Our resistance to doing this because it takes too much time away from what we have labelled our priorities – is one of the obstacles to talking through differences or simply encountering each other in a mutually respectful way. Enough of this resistance compounds into a culture and we end up with family fracture, silo’d workplaces, and the election season circus that we experience every four years…. so many of us shocked and awed at all the rage. That degree of anger and blame can only happen when we lose the ability as a country to be curious about the “Other”, whatever that term may mean for us.
Think about the last time someone showed genuine curiosity about you or something you were involved in. How did it make you feel to have someone truly slow down enough to ask you a question that demanded more than just a glib, off-the-cuff answer? Chances are, your connection with that person strengthened simply because they expressed genuine curiosity and offered you a question that truly made you think.
Curiosity is defined as: 1. “the desire to learn or know more about something or someone”, or 2. “something that is interesting because it is unusual.” The Curiosity Quotient is a term coined by Thomas Friedman and broken down into the Curiosity Values. You can hunt and peck around, as I did, for an actual “Curiosity Quiz”…. It was revealing to see how so many of our daily habits and rituals are determined by how much curiosity we possess.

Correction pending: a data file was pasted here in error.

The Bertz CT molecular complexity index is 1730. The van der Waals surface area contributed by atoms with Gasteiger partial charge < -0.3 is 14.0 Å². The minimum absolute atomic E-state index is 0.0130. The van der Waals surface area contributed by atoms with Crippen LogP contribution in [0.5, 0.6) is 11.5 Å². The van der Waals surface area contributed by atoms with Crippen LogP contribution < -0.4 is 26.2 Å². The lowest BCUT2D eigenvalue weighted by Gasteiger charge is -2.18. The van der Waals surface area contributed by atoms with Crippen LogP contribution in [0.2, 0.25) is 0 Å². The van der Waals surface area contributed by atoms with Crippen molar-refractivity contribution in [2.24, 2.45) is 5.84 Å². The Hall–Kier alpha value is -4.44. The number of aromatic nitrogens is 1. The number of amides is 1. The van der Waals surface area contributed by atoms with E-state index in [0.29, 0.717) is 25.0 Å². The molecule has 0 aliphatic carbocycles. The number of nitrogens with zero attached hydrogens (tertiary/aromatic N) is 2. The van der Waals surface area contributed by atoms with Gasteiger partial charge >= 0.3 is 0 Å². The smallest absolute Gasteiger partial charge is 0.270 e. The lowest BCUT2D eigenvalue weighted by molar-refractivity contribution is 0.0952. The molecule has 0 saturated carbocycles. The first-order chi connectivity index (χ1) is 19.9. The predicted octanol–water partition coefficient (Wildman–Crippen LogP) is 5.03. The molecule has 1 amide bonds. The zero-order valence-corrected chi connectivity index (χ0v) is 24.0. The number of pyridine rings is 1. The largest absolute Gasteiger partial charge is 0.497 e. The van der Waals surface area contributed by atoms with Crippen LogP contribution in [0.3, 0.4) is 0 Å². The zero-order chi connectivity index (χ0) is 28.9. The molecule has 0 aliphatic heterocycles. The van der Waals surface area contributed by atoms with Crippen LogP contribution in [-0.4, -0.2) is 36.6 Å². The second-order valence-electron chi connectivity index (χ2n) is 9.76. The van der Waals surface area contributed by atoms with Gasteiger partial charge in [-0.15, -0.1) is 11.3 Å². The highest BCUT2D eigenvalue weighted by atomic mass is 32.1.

Follow that Question
Here’s a very brief and easy exercise as a way to make room for more curiosity in your day.
Sometime during the day, get outside and take a 10 – 20 minute walk. Bring a notebook with you. As you observe your environment, begin to identify between 3 and 5 objects, businesses, fellow humans, natural phenomena, etc. that intrigue you even just a little bit. Write down a single question about these “curiosities”. When you get back home, or back to the office, identify one question and allow yourself the tiny slice of time it requires to google it. After a few days of allowing yourself time to follow small curiosities, assess whether you’ve discovered something that surprised you, or gotten an idea out of nowhere for fixing that pesky problem, or just maybe your feeling a just a bit better about your life in general. If so, congratulations! You’ve created more meaning for yourself.